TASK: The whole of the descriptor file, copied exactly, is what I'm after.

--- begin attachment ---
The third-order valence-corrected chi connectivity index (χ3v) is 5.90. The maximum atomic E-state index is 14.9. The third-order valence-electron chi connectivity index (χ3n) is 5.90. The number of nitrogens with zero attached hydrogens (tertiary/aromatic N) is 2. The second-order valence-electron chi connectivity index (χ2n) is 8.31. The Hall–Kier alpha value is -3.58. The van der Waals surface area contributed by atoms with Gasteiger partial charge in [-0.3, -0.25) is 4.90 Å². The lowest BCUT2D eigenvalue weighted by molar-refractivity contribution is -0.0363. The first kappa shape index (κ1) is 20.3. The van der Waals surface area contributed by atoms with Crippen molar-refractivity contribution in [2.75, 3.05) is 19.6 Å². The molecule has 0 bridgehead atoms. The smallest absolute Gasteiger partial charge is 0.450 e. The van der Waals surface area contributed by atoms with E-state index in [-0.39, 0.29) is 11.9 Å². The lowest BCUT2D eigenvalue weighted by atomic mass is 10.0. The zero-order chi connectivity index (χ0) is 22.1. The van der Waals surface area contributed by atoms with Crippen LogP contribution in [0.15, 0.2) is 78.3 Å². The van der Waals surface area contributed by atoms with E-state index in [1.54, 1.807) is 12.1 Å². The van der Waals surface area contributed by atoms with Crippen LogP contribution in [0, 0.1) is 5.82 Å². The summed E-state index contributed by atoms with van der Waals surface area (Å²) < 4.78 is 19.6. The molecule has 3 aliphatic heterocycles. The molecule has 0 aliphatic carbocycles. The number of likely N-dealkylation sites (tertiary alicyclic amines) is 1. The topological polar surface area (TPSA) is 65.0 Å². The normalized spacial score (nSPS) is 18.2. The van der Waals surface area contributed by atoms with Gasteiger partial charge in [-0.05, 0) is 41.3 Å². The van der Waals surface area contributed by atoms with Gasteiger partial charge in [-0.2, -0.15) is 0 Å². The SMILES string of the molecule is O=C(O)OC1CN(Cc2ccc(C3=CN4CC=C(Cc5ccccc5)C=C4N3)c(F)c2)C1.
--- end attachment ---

The third-order valence-corrected chi connectivity index (χ3v) is 5.90. The maximum atomic E-state index is 14.9. The third-order valence-electron chi connectivity index (χ3n) is 5.90. The number of nitrogens with zero attached hydrogens (tertiary/aromatic N) is 2. The second-order valence-electron chi connectivity index (χ2n) is 8.31. The Hall–Kier alpha value is -3.58. The van der Waals surface area contributed by atoms with Gasteiger partial charge in [-0.3, -0.25) is 4.90 Å². The lowest BCUT2D eigenvalue weighted by molar-refractivity contribution is -0.0363. The first kappa shape index (κ1) is 20.3. The van der Waals surface area contributed by atoms with Crippen molar-refractivity contribution in [2.75, 3.05) is 19.6 Å². The molecule has 0 bridgehead atoms. The smallest absolute Gasteiger partial charge is 0.450 e. The van der Waals surface area contributed by atoms with E-state index in [-0.39, 0.29) is 11.9 Å². The lowest BCUT2D eigenvalue weighted by atomic mass is 10.0. The zero-order chi connectivity index (χ0) is 22.1. The van der Waals surface area contributed by atoms with Crippen LogP contribution in [0.15, 0.2) is 78.3 Å². The van der Waals surface area contributed by atoms with E-state index in [1.54, 1.807) is 12.1 Å². The van der Waals surface area contributed by atoms with Crippen LogP contribution in [0, 0.1) is 5.82 Å². The summed E-state index contributed by atoms with van der Waals surface area (Å²) < 4.78 is 19.6. The molecule has 3 aliphatic heterocycles. The molecule has 0 aliphatic carbocycles. The number of likely N-dealkylation sites (tertiary alicyclic amines) is 1. The topological polar surface area (TPSA) is 65.0 Å². The normalized spacial score (nSPS) is 18.2. The van der Waals surface area contributed by atoms with Gasteiger partial charge in [-0.05, 0) is 41.3 Å². The van der Waals surface area contributed by atoms with Gasteiger partial charge in [-0.2, -0.15) is 0 Å². The SMILES string of the molecule is O=C(O)OC1CN(Cc2ccc(C3=CN4CC=C(Cc5ccccc5)C=C4N3)c(F)c2)C1.